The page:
Onset vs Outset

Frankenstein meets

I’ve seen the above words confused for each other a few times recently, right here on WordPress. By writing bloggers no less! Let’s fix that.

Outset = the beginning of something.

Onset = the beginning of something.

Okay, maybe I see the confusion. Think of “outset” as positive and “onset” as negative:

“At the outset of the Star Wars series, George Lucas created more iconic characters and ideas in two hours than any other filmmaker has since generated over an entire career. Unfortunately, with the onset of his egomania, Lucas forgot what made him successful and started insulting his audience with drivel like Jar Jar Binks.”

Or think of “outset” as something you chose and “onset” as something that chose you:

You didn't think I was going to put a picture of Jar Jar Binks on here, did you?

You didn’t think I was going to put a picture of Jar Jar Binks on here, did you?

“Larry was bitten by a werewolf. At the onset of his lycanthropy (during the subsequent full moon), he too transformed into a wolf and began killing. Later, he sought help from Dr. Frankenstein. At the outset of his treatment, he felt positive, but he soon realized only an idiot seeks advice from a lunatic who sews dead body parts into monsters and brings them to life with lightning.”

Or you could simply invert the words:

“At the outset of the Lord of the Rings movie trilogy, Frodo Baggins and his friends set out to destroy the ring of power. After watching 53 hours of walking scenes and experiencing the onset of severe boredom, the audience became dead set on hiring a more assertive film editor for director Peter Jackson.”

Please note that today’s advice is more of the Malcolm Gladwell “it just feels right” school than of the English teacher “I’m telling you facts” school. Sometimes language is funky like that.

If you’re feeling the onset of an urge to respond, please visit the comments section below.

34 responses to “Onset vs Outset

  • fictionalpenguin

    I really wanted to make a joke about how Jar-Jar Binks is the farthest thing from drivel, and so on, but it was too painful. Far too painful indeed. An interesting read as always. To carefully balance out those kind words, another kind of interesting: may you live in interesting times. Haw haw haw. Excuse me, I’m sleep-deprived and riddled with poor decisions.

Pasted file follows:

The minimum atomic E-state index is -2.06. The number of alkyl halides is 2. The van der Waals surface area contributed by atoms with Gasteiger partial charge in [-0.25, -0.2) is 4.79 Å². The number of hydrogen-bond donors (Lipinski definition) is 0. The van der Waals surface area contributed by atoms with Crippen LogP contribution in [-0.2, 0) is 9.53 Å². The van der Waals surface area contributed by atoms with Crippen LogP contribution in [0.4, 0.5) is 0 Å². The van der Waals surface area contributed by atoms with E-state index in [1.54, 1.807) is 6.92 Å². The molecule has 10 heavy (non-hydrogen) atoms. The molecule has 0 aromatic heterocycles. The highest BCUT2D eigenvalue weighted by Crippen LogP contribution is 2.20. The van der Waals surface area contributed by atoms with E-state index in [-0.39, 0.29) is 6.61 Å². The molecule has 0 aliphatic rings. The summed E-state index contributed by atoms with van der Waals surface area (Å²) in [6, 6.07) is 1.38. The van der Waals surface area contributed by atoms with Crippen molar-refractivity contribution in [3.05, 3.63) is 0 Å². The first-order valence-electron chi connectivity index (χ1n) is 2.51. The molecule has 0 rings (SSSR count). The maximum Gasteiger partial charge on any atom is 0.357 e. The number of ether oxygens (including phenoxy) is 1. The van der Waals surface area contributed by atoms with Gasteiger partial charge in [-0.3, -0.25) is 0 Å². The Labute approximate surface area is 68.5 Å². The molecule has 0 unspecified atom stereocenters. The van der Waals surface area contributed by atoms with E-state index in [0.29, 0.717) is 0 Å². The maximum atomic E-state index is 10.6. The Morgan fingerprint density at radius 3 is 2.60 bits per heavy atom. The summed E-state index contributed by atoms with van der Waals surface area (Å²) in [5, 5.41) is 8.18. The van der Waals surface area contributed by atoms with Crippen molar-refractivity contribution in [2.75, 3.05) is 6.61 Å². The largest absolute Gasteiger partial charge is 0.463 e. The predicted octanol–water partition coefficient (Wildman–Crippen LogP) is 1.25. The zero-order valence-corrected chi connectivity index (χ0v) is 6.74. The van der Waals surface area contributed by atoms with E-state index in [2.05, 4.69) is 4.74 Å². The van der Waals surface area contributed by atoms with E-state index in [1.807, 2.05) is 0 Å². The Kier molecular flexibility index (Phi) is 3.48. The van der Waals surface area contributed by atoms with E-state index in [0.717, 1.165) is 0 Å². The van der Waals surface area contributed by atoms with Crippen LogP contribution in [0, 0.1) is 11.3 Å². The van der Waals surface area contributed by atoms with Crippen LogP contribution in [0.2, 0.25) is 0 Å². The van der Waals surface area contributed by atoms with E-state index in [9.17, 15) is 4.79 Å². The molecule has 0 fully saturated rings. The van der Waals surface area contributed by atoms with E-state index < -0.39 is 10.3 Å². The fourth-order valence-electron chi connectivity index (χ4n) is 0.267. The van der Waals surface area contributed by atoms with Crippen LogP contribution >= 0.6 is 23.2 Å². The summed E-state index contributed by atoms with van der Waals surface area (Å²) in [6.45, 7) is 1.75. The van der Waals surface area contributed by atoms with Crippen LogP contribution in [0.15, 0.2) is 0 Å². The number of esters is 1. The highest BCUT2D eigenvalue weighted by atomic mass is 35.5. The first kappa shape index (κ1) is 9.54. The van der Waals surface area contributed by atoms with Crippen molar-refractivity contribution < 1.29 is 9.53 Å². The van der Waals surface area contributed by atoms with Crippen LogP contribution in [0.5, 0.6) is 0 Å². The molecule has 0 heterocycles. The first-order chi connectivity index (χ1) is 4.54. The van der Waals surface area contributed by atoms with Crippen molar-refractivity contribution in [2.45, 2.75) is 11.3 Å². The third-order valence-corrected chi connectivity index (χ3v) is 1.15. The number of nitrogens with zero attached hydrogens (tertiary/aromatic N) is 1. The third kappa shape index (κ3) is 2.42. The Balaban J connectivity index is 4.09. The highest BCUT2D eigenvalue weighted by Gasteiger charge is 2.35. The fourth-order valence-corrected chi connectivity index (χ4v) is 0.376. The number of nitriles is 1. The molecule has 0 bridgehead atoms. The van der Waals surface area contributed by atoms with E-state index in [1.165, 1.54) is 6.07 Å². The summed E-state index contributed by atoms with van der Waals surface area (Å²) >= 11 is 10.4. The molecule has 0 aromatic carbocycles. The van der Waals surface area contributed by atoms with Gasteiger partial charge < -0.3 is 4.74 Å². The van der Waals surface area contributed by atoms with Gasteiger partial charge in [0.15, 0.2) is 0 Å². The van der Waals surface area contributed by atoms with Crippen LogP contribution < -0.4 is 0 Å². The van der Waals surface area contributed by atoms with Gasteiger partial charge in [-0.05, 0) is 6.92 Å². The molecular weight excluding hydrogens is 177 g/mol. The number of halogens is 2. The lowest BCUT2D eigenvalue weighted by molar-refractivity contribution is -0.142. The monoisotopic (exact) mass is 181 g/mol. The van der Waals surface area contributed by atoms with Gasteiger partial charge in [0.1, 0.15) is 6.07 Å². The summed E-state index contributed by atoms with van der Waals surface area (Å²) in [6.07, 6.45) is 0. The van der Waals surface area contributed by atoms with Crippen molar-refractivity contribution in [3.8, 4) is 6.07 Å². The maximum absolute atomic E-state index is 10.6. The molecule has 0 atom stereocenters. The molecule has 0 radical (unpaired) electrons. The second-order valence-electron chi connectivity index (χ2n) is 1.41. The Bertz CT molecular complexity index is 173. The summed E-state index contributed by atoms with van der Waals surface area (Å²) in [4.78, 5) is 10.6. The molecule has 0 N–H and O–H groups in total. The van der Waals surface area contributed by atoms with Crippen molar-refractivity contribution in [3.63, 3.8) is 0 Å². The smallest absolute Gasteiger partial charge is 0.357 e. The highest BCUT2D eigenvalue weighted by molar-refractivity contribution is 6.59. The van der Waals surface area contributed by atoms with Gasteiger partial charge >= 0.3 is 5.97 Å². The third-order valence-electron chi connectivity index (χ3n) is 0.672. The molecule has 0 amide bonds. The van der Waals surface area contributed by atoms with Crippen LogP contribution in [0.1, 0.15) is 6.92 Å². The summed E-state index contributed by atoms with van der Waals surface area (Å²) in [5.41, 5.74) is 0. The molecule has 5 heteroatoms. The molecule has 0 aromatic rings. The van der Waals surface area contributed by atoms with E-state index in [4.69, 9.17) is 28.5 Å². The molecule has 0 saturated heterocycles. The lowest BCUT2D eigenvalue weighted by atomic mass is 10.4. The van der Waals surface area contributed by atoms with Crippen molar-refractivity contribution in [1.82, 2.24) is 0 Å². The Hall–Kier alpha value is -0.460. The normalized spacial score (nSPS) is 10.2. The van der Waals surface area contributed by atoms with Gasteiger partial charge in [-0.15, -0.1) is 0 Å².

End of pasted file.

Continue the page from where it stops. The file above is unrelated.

• ericjbaker

      I’m sleep deprived as well, but my poor decisions began way beforehand. I’m still mad about lending that kid that toy in third grade, because I knew he would never return it. That was 403 years ago, and things have only gone downhill since.

      Trying to defend Jar Jar Binks is like trying to defend flesh-eating disease. I’m glad you decided against it.

  • Tuesday

    If high school English had been this entertaining, I wouldn’t have wasted an hour of my day today reading up on the proper use of commas! Werewolves and Dr. Frankenstein make the rules of grammar more memorable! Thank you!

    • ericjbaker

      Ooh. Now I feel challenged to come up with a good post about commas.

      Let’s see. Serial comma… cereal comma… Lucky Charms… list of cereals separated by commas… See how my brain (sort of) works?

      • Tuesday

        I’m sure it says something about me that I totally followed that line of thinking…made perfect sense. I should probably see a professional about this…

  • Kevin Brennan

    I thought I had enough to worry about, and now you throw this at me? Thanks, man. Thanks a lot.

  • livelytwist

    Oh oh, I feel it; I feel the onset of an urge to respond . . . 🙂
    I like onset so I won’t think of it as negative. Outset, say what? But I hear you.

    At the outset of my following ericjohnbaker, I enjoyed his clawing at the keys. Unfortunately, the onset of his use of scary photos with his blog posts hasn’t diminished my enthusiasm!

    Thanks for the advice Eric.

  • Jill Weatherholt

    Phew…I don’t think I was the blogger who confused the two. I’ve never used the word outset. 🙂 Thanks for the clarification, Eric.

    • ericjbaker